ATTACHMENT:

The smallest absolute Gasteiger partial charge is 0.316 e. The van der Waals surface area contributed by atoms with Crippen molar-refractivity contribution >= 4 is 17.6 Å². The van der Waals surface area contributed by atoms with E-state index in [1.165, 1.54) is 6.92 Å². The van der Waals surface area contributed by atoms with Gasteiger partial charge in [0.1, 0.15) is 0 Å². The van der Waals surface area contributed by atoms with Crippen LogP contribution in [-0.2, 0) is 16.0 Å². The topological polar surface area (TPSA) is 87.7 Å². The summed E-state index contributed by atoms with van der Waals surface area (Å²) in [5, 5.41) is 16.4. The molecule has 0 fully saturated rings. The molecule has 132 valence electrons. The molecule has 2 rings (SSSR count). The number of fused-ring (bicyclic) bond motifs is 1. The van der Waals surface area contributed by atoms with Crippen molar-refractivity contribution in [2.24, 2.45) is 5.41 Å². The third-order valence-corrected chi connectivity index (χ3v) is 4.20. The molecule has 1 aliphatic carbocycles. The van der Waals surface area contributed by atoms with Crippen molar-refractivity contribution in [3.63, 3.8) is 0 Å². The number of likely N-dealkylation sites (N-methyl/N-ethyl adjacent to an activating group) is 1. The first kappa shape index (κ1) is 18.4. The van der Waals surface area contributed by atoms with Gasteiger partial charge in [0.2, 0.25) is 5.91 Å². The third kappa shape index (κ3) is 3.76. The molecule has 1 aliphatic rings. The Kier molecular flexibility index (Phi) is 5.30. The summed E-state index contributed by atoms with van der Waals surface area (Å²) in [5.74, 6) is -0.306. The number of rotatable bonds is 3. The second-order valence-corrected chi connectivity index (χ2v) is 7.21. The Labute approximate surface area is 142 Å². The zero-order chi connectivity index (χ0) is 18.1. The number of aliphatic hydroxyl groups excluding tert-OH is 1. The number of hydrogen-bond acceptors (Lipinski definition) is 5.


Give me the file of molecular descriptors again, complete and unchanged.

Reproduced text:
The smallest absolute Gasteiger partial charge is 0.316 e. The van der Waals surface area contributed by atoms with Crippen molar-refractivity contribution >= 4 is 17.6 Å². The van der Waals surface area contributed by atoms with E-state index in [1.165, 1.54) is 6.92 Å². The van der Waals surface area contributed by atoms with Gasteiger partial charge in [0.1, 0.15) is 0 Å². The van der Waals surface area contributed by atoms with Crippen LogP contribution in [-0.2, 0) is 16.0 Å². The topological polar surface area (TPSA) is 87.7 Å². The summed E-state index contributed by atoms with van der Waals surface area (Å²) in [5, 5.41) is 16.4. The molecule has 0 fully saturated rings. The molecule has 132 valence electrons. The molecule has 2 rings (SSSR count). The number of fused-ring (bicyclic) bond motifs is 1. The van der Waals surface area contributed by atoms with Crippen molar-refractivity contribution in [2.24, 2.45) is 5.41 Å². The third-order valence-corrected chi connectivity index (χ3v) is 4.20. The molecule has 1 aliphatic carbocycles. The van der Waals surface area contributed by atoms with Crippen molar-refractivity contribution in [3.63, 3.8) is 0 Å². The number of likely N-dealkylation sites (N-methyl/N-ethyl adjacent to an activating group) is 1. The first kappa shape index (κ1) is 18.4. The van der Waals surface area contributed by atoms with Gasteiger partial charge in [0.2, 0.25) is 5.91 Å². The third kappa shape index (κ3) is 3.76. The molecule has 1 aliphatic rings. The Kier molecular flexibility index (Phi) is 5.30. The summed E-state index contributed by atoms with van der Waals surface area (Å²) in [5.74, 6) is -0.306. The number of rotatable bonds is 3. The second-order valence-corrected chi connectivity index (χ2v) is 7.21. The Labute approximate surface area is 142 Å². The zero-order chi connectivity index (χ0) is 18.1. The number of aliphatic hydroxyl groups excluding tert-OH is 1. The number of hydrogen-bond acceptors (Lipinski definition) is 5.